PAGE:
Caves by Prokofiev

This image I found in a thread on Fractalforums.com discussing the “Hausdorff dimension of the Mandelbulb”.  I have to confess that although Fractalforums is an extremely rich environment for the discussion of all sorts of concepts and technical matters related to fractals and their rendering, all I mostly do is look at the pictures.

Perhaps this image was not intended by Prokofiev (a screen name, I assume) to be a powerful work of fractal art but rather merely to function as an illustration of some concept or technical issue?  Well, in that case it succeeds at both.  I’d like to title it, “Unzipping Infinity”.  Art doesn’t have to be lavish and complicated, it just has to push a few buttons in your mind.

Method by Far

A cellular automata triptych (three panel) made in Ultra Fractal.  Although cellular automata aren’t anything overly complicated to render, I didn’t know UF could render CA images.  I like the triptych style; it suggests something carefully made and designed to be set over top of an altar —sacred renderings.  Click on the image to see the cosmic details as well as things that cannot be explained.

CA have some interesting fractal and not so fractal qualities to them.  For one, there’s always a large scale structure to the image as well as a myriad of small, tiny scale structures.  This gives CA both a macro as well as micro appeal.  CA are the busy ants of the fractal (or something) world and this set by Far is a reminder that the creative possibilities are far from over for them (no pun intended).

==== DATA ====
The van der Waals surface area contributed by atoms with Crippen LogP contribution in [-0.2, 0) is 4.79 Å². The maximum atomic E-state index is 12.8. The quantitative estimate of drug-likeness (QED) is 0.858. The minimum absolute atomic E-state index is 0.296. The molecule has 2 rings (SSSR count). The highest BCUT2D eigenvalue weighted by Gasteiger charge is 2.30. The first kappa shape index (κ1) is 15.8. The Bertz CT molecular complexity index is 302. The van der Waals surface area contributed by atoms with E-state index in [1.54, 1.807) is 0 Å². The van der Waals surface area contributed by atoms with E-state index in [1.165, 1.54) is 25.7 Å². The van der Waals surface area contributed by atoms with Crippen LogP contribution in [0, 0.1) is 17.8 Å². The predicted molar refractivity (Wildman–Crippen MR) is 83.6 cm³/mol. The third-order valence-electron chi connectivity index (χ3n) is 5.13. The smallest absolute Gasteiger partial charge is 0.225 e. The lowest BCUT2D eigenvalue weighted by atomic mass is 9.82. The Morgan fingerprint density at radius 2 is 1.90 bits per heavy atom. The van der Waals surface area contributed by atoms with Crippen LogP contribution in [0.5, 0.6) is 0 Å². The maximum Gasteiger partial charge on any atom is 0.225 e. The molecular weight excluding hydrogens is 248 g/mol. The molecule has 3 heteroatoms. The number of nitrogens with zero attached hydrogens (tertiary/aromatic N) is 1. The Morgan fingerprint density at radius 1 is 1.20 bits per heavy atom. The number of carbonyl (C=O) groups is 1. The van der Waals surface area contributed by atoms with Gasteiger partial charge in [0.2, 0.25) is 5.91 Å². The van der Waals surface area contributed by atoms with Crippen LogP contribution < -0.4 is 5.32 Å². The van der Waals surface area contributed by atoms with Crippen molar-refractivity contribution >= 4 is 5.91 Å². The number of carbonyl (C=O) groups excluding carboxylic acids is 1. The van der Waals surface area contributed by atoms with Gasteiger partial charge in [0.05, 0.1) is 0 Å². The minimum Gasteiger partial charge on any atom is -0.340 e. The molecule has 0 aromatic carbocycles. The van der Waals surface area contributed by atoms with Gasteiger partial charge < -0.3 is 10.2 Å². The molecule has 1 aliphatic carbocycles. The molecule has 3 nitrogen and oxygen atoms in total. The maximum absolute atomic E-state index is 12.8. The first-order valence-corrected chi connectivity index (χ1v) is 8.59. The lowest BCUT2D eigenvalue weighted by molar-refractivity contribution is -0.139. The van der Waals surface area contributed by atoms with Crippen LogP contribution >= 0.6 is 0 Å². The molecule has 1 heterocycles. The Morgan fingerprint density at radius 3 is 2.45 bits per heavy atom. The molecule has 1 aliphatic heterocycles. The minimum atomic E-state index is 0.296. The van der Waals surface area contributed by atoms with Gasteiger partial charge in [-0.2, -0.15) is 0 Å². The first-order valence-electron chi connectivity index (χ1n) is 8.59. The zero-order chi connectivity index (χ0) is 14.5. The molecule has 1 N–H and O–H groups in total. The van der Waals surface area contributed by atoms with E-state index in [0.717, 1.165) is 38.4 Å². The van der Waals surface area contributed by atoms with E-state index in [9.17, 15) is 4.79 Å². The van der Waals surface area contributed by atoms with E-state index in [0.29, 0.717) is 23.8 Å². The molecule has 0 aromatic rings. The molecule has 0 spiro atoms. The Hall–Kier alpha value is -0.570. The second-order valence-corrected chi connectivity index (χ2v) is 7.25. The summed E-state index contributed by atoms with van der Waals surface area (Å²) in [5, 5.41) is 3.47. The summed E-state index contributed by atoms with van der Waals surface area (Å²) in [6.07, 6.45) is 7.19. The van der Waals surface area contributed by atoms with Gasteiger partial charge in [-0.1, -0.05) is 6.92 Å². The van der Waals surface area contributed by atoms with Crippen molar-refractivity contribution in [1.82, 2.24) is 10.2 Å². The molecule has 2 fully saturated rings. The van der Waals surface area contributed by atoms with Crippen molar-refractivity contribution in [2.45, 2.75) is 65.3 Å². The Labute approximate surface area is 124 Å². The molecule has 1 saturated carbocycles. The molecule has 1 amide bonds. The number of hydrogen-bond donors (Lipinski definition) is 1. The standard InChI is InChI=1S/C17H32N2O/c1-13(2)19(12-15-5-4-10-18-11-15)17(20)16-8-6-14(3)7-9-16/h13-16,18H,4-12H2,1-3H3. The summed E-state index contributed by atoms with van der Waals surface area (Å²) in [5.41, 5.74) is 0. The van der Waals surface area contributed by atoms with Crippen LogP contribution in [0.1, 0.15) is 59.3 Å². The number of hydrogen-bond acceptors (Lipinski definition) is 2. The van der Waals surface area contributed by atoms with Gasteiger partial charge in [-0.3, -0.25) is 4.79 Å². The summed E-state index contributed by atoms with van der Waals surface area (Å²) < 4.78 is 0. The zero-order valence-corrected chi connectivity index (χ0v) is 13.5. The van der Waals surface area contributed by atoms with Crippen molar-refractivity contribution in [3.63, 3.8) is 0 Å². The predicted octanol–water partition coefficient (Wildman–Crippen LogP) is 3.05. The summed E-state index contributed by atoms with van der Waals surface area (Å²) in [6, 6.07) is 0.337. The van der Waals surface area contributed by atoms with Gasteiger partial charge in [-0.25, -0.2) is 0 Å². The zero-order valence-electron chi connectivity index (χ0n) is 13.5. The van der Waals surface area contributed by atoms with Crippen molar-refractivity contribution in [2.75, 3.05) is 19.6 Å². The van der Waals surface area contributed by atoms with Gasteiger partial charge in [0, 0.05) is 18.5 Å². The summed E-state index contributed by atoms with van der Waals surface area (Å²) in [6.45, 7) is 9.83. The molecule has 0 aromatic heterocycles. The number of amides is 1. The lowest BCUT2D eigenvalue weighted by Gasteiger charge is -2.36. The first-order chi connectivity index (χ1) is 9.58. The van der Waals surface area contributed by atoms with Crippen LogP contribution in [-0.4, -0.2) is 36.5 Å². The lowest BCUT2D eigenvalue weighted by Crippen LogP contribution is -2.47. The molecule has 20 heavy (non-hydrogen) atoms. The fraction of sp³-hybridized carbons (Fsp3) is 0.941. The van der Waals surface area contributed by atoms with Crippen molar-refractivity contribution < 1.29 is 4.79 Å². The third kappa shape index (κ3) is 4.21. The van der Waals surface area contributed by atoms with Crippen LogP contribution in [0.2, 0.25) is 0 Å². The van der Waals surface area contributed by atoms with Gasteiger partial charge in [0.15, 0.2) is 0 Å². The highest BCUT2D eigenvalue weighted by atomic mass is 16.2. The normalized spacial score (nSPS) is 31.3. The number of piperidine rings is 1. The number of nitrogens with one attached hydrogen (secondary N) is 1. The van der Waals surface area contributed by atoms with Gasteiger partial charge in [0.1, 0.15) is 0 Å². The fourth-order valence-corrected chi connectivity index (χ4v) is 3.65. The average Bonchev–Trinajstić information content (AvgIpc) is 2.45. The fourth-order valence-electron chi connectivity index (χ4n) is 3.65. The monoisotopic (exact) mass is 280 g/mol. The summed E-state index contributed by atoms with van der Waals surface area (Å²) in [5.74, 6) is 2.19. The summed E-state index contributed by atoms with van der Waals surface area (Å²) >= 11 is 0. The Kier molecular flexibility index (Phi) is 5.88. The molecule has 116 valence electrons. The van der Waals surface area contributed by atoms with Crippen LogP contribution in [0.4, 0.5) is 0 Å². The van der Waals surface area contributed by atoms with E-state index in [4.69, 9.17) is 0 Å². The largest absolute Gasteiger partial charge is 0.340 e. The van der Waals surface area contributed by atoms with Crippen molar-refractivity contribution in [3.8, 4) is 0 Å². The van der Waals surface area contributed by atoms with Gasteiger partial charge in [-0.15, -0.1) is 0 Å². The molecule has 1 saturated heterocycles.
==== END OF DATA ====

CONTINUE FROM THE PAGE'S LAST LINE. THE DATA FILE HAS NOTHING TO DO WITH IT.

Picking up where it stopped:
Time for a movie.  Here’s an excellent fly over of a special area of a mandelbox that Kraftwerk (aka Mandelwerk on DA, aka Johan Ason) has been exploring recently.  This fly over is particularly well done and much more engaging than most I see because there is a specific subject or point of interest in it, that being the “Cheops” collection of structures which are also particularly interesting as still images in their own right.  Much more of “Cheops-ville” can be seen at Mandelwerk’s Deviant Art site (aka Kraftwerk).

2 thoughts on “The Jumping Spiders of Oklahoma, and elsewhere

  1. Your initial question asking “is DNA an algorithm”, got me thinking about a recent topic started within FractalForums, entitled “Genetic Programming to find the 3D brot”.

    http://www.fractalforums.com/theory/genetic-programming-to-find-the-3d-brot/msg21264/#msg21264

    I know there are several individuals that believe fractals may be found in all areas of science and existence. But then again, I have also seen many arguments concerning the true definition of what constitutes a “fractal”. So many of these conversations (and arguments) end up becoming less mathematical and scientific, and turn to the philosophic. Deciding “what does ‘fractal’ mean, may be one of those issues there never truly ever gets answered (if we disregard what Benoît B. Mandelbrot meant when he coined the term to describe such structures).

    As to the limits of “fractal art”, that is another long debated topic. :-)

    BTW, enjoyed the inclusion of the “Jumping Spiders of Oklahoma”, they were very fractal like in appearance.